Within the gloom of the church, whose windows are few and let in only a mysteriously tinted ghost of the bright sunlight outside, the music continues. Incense wreathes up in steady wisps from the inner altar and is perceived above the screen which hides the Holy of Holies from the worshippers’ eyes. The lulling yet faintly bitter perfume spreads into the air. The music grows more insistent in its assault upon the senses. The world which they perceive grows all the while less real.... “I felt as though I had been on a long and wonderful journey, but could remember nothing of the strange sights I had seen,” said an Englishwoman who obtained permission to attend a Church ceremony.

The churches are for the most part so small that many of the great celebrations of the feast-days of the saints, for which all the hill tribes and even the inhabitants of distant provinces descend upon the capital, are held in the open air. A huge tent is erected sometimes in a public square, often in the pastures on the outskirts of the town.

A linen screen, supported by a host of white-robed servitors, hides the dais either at the far end or in the centre of the tent on which, surrounding the golden throne of the Lion of Judah, are to be seated all the great chiefs who have come to pay homage to Emperor and Church.

When all are seated the screen is rolled away. Voices are hushed into silence. No one moves. On the sides of the tent the silken tapestries, stiff with elaborate brocade, glitter faintly in the dim light. Underfoot are Eastern rugs, heavy in pile, glorious in texture, mysterious in design.

The beat of drums, the plaintive chanting of voices rising and falling in an Eastern version of the Gregorian scale, announce the approach of the royal procession. There is no blaring of trumpets, nor is there any military rhythm in the sound of the drums. This music is wild, but it is not the wildness of war. It has neither beginning nor ending.

As the King of Kings passes every head in the huge crowd is bowed. Beneath a gorgeous umbrella the Lion of Judah sits impassive, acknowledging no salutes. He enters the tent and is seated upon the throne of his fathers, a seat of ancient workmanship, massive with ivory and gold.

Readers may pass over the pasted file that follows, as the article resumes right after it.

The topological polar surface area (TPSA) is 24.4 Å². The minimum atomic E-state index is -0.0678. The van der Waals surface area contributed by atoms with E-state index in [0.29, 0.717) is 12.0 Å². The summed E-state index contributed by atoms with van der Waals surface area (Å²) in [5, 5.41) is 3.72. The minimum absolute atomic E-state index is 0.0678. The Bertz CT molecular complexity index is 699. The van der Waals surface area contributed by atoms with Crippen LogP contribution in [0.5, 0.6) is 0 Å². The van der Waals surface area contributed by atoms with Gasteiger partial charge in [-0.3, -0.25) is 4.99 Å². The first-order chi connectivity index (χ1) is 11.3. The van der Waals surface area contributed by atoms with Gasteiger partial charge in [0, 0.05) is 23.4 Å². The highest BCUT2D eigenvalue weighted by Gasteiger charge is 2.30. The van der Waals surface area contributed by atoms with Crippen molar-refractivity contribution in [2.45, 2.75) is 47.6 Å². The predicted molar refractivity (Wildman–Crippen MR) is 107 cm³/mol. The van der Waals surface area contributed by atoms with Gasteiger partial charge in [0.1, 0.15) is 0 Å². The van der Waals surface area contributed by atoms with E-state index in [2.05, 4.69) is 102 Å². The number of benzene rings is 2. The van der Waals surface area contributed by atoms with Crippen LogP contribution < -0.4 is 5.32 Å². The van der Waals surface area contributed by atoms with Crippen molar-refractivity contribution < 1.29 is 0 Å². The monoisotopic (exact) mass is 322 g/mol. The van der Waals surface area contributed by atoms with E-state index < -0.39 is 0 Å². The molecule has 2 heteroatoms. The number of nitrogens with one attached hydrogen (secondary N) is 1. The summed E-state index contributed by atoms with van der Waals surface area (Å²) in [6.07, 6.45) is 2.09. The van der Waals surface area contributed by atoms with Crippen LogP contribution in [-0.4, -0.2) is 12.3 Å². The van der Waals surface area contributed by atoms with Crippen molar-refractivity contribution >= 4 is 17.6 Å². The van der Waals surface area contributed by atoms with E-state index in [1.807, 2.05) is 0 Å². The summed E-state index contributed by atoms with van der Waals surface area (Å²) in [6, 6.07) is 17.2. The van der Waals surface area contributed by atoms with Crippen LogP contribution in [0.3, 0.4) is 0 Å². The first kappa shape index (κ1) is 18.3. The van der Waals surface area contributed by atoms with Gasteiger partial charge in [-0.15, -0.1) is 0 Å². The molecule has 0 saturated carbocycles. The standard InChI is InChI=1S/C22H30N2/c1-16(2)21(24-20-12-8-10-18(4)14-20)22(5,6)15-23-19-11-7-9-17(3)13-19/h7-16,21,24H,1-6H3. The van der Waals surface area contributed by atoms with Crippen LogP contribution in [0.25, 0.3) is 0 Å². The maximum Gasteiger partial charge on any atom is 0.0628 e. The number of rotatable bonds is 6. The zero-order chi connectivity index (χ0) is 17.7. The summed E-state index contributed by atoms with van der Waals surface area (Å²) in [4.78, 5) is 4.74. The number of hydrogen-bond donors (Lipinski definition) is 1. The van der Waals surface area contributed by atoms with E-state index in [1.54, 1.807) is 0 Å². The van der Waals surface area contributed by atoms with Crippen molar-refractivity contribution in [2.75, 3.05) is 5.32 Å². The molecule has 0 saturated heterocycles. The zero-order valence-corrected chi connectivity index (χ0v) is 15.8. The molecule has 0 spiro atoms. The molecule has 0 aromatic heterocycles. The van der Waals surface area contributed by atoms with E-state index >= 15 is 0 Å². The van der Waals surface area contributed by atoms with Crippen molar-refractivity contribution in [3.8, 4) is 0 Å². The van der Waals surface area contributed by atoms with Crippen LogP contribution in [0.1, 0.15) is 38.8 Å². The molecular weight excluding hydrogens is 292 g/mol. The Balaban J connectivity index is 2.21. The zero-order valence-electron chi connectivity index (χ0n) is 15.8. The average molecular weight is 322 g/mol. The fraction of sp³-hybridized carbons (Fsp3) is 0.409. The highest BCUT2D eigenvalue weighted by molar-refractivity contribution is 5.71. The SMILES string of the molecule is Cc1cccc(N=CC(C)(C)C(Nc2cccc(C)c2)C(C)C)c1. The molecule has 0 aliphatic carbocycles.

Other processions, bright with banners, converge upon the tent. First come the priests of the provincial churches, each group with a vivid banner; and then comes the procession of the Apostles, twelve priests each with a golden cross or other emblem of the church. Each wears a crown of gold upon his head, and as the procession turns towards the sun there is a flash of unbearable brilliance all along the line. The trembling banners blaze with colour. The bright light of the eastern sky seems to vibrate in tune with the unending throb of the drums.

In the tent the Emperor Haile Selassie listens as the priests read out the Scriptures. The Geez language is unfamiliar to the Amharic population, but the Emperor is a fine scholar and knows the priestly language better than many of the priests themselves. When the passage allocated to the ceremony has been read in an awe­inspiring tone by the Abuna or by the chief priest, the huge gold-encrusted Bible is borne by attendant monks to the foot of the Emperor’s throne. Question and answer are exchanged in low voices, much like the responses in our own Church. Then as a sign that he is at peace with God, and that this peace may be shared by all the virtuous among his subjects, the Emperor bends down and lays his forehead against the open page, afterwards kissing the great volume, murmuring as he does so a final prayer.

The book is carried back to the sound of louder music, for now that reconcilement of Man with God has been made it is right to rejoice. As the music and chanting die down, the cymbals clash faintly and there is a whispering and chiming of the sistra which are shaken by the priests. These instruments, ancient as Egypt, consist of a metal frame shaped like a tennis racket, across which are strung three or four hollow metal bars. These are frequently shaped like serpents and in the loop where the head twists round, outside the frame, small metal bells are often hung. If there are no bells it is the bars themselves which ring when the frame is shaken. The effect is very mysterious when the instruments are in the hands of carefully trained exponents of the priestly tradition, for there is a queer flatness of tone which strikes in most fascinating fashion upon the western ear. You can never be sure what the pitch is, and no sooner are you used to a note than it has melted into another equally elusive.

To music such as this the priestly dance begins.

So heavy are the robes that no rapid movement is possible. The feet of the priests do not move in any direction, but perform a set pattern round the spot where they stand. It is the swaying of the body in sympathy with each faint crescendo of the music that brings the element of rapture into the dance.

Line by line the priests come forward. Then slowly they retire. The sistra cease to rattle, only the throb of the drums remains. This, too, ceases. There is silence. A shudder of release passes through the assembly. Slowly the banners form themselves into line of march. God has been worshipped. Haile Selassie has made truce with heaven for his people.

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July 7, 2021